Soil propertiesAnalytical methodUnitsMicrowave treatments
Organic carbon (OC)Walkley & Black%1.411.351.34
Organic matter (OM)Walkley & Black%2.432.322.30
Electrical conductivity (EC)Saturated extractdS/m1.001.201.70
pH1:5 CaCl2N/A5.605.605.60
Cation exchange capacity (CEC)BaCl2 exchangecmol(+)/kg10.109.319.29
Nitrate nitrogen (NO3-N)Kjeldahlmg kg−149.0045.0043.00
Ammonium nitrogen (NH4+-N)Kjeldahlmg kg−1150.00230.00310.00
Available Potassium (K)Atomic emissionmg kg−1610.00610.00600.00
Sulfur (S)0.25 M KCl at 40°Cmg kg−112.0018.0039.00
Phosphorus (P)Colwellmg kg−1120.00170.00190.00
Calcium (Ca)Ammonium acetatecmol(+)/kg6.706.005.80
Magnesium (Mg)Ammonium acetatecmol(+)/kg1.801.801.80
Potassium (K)Ammonium acetatecmol(+)/kg1.601.601.50
Sodium (Na)Ammonium acetatecmol(+)/kg<
Aluminum (Al)Ammonium acetatecmol(+)/kg<0.10<0.100.11
Copper (Cu)DTPAmg kg−15.104.704.80
Zinc (Zn)DTPAmg kg−14.804.605.00
Manganese (Mn)DTPAmg kg−158.0062.0072.00
Iron (Fe)DTPAmg kg−1130.00120.00120.00
Boron (B)DTPAmg kg−10.780.770.85
Silicon (Si)CaCl2 solublemg kg−180.0082.00110.00
ArsenicHG-AFSμg kg–1<0.01<0.01<0.01

Table 1.

Physicochemical properties of pre and post microwave (MW) treated soils before sowing.

2.2 Physicochemical properties of soil

Soil samples were sent to the Nutrient Advantage Laboratory, a NATA (National Association of Testing Authorities, Australia) accredited laboratory (Lab number: 11958, ISO/IEC 17025), for analysis of soil properties. The physicochemical properties of the soil are presented in Table 1.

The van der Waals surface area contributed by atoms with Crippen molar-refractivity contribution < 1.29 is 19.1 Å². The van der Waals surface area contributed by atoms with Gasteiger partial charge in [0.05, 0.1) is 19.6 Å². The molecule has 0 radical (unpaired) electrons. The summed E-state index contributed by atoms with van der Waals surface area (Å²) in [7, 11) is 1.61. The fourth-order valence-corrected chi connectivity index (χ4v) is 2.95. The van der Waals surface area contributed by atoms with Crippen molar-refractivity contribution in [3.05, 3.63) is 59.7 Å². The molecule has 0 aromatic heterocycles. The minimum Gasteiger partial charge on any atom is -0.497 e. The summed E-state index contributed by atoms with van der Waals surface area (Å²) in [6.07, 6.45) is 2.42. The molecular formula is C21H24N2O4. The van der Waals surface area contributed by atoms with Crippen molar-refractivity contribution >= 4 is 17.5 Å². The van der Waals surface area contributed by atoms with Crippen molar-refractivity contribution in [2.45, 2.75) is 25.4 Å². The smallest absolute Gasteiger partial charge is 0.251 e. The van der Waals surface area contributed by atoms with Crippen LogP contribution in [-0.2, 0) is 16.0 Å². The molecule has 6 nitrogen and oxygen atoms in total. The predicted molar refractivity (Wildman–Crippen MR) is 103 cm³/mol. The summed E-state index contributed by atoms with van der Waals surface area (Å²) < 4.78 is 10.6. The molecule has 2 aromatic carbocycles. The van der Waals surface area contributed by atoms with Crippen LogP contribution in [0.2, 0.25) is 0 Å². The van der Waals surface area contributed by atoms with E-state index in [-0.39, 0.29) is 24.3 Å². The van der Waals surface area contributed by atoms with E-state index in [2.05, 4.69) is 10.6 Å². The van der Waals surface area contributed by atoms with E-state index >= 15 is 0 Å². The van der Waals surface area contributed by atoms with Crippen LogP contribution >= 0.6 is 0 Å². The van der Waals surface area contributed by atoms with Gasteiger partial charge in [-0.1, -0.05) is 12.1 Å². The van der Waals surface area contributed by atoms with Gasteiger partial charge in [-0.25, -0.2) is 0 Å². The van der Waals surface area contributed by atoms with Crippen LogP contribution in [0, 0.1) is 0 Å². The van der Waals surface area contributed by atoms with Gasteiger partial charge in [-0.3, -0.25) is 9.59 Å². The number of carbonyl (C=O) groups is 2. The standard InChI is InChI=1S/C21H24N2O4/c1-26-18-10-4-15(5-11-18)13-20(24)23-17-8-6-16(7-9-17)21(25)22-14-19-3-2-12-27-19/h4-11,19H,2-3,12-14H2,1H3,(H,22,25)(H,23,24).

2.3 Arsenic application

Five different levels of As concentration (0, 20, 40, 60, and 80 mg kg– 1 soil) as sodium arsenate heptahydrate (Na2HAsO4·7H2O) [35] were mixed with the initial soil. Respective amounts of sodium arsenate were mixed with deionized water to prepare the As solutions. Then, the As solution was mixed with the soil by spraying and homogenizing thoroughly by hand mixing. The background As concentration in soil varies depending on the extent of As pollution in that area. For example, in highly naturally contaminated agricultural soil, the concentration of As in Bangladesh is 20–83 mg kg–1 [36], in China it is 40–70 mg kg–1 [37], and in India, it is 9–105 mg kg–1 [38]. Therefore, the As treatments in this study represented the different extent of contamination from several countries. To establish an equilibrium condition between soil and applied As, soil moisture was maintained at field capacity for 2 weeks prior to applying the MW treatment.

2.4 Microwave application